Again then it comes to France in effect resenting our rejection of Schengen. The problem in this particular form is a direct result of Schengen. Had there been no Schengen, the refugees would not have 'escaped' Italy or Greece or . .

To say this is not to say that we should not take a proper and generous part in accepting refugees. We have not yet done so. Equally that does not mean taking in refugees from Calais.
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Re: Calais

Postby miner » Tue Aug 30, 2016 11:31 pm

Schengen was bound to lead to serious problems eventually. It was, like most of what the EU does, unnecessary - another ill-conceived, cack-handed creation of those champagne socialist clowns in Brussels. and their absurd notion of a European Superstate. With 28 different countries in the EU, and I think it's 24 different languages amongst them, anyone with more than a quarter of a brain could see that Schengen was never a sensible or logical agreement to make.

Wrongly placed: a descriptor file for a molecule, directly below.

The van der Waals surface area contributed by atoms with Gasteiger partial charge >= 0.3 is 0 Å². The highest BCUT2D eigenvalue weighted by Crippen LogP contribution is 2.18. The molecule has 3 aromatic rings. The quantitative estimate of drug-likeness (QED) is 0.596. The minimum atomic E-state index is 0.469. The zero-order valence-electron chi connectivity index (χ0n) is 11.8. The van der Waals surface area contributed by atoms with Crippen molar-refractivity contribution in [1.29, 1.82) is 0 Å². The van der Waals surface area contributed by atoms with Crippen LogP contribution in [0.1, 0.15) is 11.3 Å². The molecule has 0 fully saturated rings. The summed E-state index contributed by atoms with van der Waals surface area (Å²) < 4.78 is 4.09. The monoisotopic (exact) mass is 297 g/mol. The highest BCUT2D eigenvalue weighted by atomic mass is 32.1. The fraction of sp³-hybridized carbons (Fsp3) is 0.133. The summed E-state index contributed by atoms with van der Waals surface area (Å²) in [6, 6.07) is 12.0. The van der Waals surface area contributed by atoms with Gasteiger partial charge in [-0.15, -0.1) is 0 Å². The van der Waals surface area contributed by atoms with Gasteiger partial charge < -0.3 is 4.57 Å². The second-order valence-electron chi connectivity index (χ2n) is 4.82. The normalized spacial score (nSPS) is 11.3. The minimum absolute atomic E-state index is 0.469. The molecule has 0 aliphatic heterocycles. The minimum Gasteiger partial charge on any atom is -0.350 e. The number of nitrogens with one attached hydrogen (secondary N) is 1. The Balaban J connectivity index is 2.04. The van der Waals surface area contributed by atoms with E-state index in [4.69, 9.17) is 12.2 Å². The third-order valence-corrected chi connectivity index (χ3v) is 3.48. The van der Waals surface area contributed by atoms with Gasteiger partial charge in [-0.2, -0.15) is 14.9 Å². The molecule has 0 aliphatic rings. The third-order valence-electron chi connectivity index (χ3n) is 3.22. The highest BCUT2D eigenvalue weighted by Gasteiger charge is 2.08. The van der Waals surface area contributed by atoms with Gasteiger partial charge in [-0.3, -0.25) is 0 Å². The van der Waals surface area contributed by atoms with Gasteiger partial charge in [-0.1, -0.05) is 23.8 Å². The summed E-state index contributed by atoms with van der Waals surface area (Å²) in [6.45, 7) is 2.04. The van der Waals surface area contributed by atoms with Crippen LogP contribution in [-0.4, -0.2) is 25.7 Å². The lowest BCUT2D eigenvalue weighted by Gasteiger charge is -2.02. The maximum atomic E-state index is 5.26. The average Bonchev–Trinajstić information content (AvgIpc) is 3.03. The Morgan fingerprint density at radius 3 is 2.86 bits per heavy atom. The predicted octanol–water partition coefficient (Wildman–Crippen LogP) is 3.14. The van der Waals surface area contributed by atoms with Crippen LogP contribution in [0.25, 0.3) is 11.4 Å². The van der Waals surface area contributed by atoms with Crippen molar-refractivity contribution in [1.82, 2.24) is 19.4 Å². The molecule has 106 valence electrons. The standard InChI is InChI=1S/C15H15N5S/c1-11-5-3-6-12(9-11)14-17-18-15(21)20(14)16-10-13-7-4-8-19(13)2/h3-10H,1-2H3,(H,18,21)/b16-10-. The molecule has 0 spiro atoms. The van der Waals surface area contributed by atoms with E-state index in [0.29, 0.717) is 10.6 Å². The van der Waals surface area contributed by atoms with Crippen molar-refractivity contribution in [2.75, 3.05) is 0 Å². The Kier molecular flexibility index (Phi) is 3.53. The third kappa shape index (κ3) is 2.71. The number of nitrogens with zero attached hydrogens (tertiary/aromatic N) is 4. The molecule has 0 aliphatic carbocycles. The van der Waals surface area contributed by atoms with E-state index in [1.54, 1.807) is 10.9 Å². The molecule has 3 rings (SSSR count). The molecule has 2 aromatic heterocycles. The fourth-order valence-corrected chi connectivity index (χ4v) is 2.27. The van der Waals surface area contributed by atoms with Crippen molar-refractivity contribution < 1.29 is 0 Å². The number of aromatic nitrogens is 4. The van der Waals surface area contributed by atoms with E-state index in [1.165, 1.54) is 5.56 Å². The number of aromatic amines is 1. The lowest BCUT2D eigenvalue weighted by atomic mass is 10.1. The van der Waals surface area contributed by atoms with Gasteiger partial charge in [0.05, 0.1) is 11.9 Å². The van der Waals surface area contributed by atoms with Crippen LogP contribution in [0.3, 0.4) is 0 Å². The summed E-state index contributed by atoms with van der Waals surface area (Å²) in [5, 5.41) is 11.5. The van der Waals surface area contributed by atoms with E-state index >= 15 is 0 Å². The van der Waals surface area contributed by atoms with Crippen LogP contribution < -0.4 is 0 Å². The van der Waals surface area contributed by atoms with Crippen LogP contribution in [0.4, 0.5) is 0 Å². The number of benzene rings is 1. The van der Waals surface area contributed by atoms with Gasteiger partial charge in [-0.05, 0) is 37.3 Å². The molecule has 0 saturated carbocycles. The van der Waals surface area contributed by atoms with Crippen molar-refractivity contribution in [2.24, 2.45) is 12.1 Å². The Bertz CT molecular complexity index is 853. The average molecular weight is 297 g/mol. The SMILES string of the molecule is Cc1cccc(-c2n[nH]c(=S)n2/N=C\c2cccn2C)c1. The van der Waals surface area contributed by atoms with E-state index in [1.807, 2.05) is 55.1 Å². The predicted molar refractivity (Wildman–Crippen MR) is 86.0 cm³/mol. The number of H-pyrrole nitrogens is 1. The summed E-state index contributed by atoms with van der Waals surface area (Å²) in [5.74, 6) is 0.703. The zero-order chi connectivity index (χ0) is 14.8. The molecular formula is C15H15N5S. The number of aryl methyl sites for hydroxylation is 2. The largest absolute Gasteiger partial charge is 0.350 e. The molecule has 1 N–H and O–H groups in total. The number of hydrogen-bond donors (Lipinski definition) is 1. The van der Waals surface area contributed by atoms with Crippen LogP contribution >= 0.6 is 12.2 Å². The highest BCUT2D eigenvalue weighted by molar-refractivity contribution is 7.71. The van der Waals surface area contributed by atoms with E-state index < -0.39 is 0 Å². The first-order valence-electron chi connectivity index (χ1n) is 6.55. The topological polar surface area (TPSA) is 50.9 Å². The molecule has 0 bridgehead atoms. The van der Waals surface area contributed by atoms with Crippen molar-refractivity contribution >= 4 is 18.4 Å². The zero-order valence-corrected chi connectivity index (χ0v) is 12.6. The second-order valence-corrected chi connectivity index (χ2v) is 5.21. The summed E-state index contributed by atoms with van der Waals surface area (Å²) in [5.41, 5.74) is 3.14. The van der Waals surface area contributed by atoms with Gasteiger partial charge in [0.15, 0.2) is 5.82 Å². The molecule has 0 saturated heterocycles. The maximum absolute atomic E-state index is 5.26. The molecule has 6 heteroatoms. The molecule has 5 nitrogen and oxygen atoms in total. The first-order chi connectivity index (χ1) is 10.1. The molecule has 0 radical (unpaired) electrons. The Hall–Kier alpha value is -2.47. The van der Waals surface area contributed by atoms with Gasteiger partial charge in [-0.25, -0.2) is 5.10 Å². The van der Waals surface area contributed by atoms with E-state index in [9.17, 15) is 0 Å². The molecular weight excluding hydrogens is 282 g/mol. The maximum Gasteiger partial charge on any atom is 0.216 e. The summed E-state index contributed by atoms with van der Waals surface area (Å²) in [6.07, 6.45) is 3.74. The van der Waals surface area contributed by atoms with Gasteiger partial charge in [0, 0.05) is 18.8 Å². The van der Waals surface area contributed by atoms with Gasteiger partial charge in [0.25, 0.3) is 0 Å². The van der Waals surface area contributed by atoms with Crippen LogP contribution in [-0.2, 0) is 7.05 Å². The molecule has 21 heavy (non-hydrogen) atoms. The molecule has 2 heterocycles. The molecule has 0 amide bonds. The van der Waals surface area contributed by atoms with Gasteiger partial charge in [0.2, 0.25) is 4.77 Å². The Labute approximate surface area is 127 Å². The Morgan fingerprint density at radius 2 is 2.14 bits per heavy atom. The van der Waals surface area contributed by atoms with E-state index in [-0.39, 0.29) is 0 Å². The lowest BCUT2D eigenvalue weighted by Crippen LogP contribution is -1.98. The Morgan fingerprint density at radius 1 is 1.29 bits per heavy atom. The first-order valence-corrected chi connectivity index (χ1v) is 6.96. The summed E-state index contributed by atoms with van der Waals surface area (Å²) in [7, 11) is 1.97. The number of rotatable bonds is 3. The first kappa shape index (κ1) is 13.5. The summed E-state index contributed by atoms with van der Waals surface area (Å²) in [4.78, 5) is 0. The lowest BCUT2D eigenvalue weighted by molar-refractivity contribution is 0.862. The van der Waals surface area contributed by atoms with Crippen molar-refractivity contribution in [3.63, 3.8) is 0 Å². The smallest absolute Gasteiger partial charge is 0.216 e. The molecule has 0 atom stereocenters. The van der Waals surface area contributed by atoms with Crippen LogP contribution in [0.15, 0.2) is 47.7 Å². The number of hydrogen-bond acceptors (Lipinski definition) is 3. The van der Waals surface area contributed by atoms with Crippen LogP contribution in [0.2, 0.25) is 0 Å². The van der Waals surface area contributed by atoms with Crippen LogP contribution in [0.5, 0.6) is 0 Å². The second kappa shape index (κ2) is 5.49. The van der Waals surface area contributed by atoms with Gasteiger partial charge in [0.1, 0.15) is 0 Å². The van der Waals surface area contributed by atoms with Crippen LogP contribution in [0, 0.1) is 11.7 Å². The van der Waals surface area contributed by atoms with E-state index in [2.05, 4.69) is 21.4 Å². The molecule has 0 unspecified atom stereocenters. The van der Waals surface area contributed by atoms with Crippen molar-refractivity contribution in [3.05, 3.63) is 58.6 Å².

As to true "refugees" - they seek refuge in the first country they arrive in. They cease to be true refugees once they cross another border.

It is my understanding that the arrangements which were agreed between the UK and France regarding checks for entry into the UK being carried out in Calais had nothing whatsoever to do with the EU per se, but were simply a sensible practical agreement between the UK and France. Thank heavens the UK had the sense to decline to sign into Schengen.

Schengen in Luxembourg is a nice place - I've been there a couple of times. The idiots who signed that agreement prob\ably went there for a nice fully-expensed jolly, and no doubt enjoyed themselves there.